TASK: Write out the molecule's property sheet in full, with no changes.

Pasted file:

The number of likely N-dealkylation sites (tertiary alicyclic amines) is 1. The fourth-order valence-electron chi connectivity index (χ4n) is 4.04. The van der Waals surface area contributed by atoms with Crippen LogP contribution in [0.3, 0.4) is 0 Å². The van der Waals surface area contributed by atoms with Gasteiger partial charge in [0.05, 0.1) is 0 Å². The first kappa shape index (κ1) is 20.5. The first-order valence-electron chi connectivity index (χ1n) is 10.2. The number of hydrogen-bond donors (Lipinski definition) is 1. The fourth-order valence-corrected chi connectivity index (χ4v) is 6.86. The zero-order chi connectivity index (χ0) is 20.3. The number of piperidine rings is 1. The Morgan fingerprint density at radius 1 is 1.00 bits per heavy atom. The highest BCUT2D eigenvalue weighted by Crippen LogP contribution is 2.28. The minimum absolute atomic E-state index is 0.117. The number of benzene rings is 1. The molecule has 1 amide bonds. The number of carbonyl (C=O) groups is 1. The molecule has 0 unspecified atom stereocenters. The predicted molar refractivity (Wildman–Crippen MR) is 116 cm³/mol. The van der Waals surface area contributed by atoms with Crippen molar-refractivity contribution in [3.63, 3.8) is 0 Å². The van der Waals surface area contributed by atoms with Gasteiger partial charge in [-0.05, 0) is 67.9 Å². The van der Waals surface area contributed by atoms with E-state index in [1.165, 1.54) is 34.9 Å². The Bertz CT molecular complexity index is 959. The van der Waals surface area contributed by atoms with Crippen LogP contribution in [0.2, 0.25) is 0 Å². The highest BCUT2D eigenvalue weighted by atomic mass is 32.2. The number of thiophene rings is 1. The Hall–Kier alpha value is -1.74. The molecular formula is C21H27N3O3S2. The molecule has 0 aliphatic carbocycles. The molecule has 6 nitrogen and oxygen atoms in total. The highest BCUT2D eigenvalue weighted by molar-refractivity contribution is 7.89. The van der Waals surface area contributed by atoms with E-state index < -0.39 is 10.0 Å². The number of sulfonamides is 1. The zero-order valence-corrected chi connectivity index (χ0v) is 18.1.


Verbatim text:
The number of likely N-dealkylation sites (tertiary alicyclic amines) is 1. The fourth-order valence-electron chi connectivity index (χ4n) is 4.04. The van der Waals surface area contributed by atoms with Crippen LogP contribution in [0.3, 0.4) is 0 Å². The van der Waals surface area contributed by atoms with Gasteiger partial charge in [0.05, 0.1) is 0 Å². The first kappa shape index (κ1) is 20.5. The first-order valence-electron chi connectivity index (χ1n) is 10.2. The number of hydrogen-bond donors (Lipinski definition) is 1. The fourth-order valence-corrected chi connectivity index (χ4v) is 6.86. The zero-order chi connectivity index (χ0) is 20.3. The number of piperidine rings is 1. The Morgan fingerprint density at radius 1 is 1.00 bits per heavy atom. The highest BCUT2D eigenvalue weighted by Crippen LogP contribution is 2.28. The minimum absolute atomic E-state index is 0.117. The number of benzene rings is 1. The molecule has 1 amide bonds. The number of carbonyl (C=O) groups is 1. The molecule has 0 unspecified atom stereocenters. The predicted molar refractivity (Wildman–Crippen MR) is 116 cm³/mol. The van der Waals surface area contributed by atoms with Crippen molar-refractivity contribution in [3.63, 3.8) is 0 Å². The van der Waals surface area contributed by atoms with Gasteiger partial charge in [-0.05, 0) is 67.9 Å². The van der Waals surface area contributed by atoms with E-state index in [1.165, 1.54) is 34.9 Å². The Bertz CT molecular complexity index is 959. The van der Waals surface area contributed by atoms with Crippen LogP contribution in [0.2, 0.25) is 0 Å². The highest BCUT2D eigenvalue weighted by atomic mass is 32.2. The number of thiophene rings is 1. The Hall–Kier alpha value is -1.74. The molecular formula is C21H27N3O3S2. The molecule has 0 aliphatic carbocycles. The molecule has 6 nitrogen and oxygen atoms in total. The highest BCUT2D eigenvalue weighted by molar-refractivity contribution is 7.89. The van der Waals surface area contributed by atoms with E-state index < -0.39 is 10.0 Å². The number of sulfonamides is 1. The zero-order valence-corrected chi connectivity index (χ0v) is 18.1.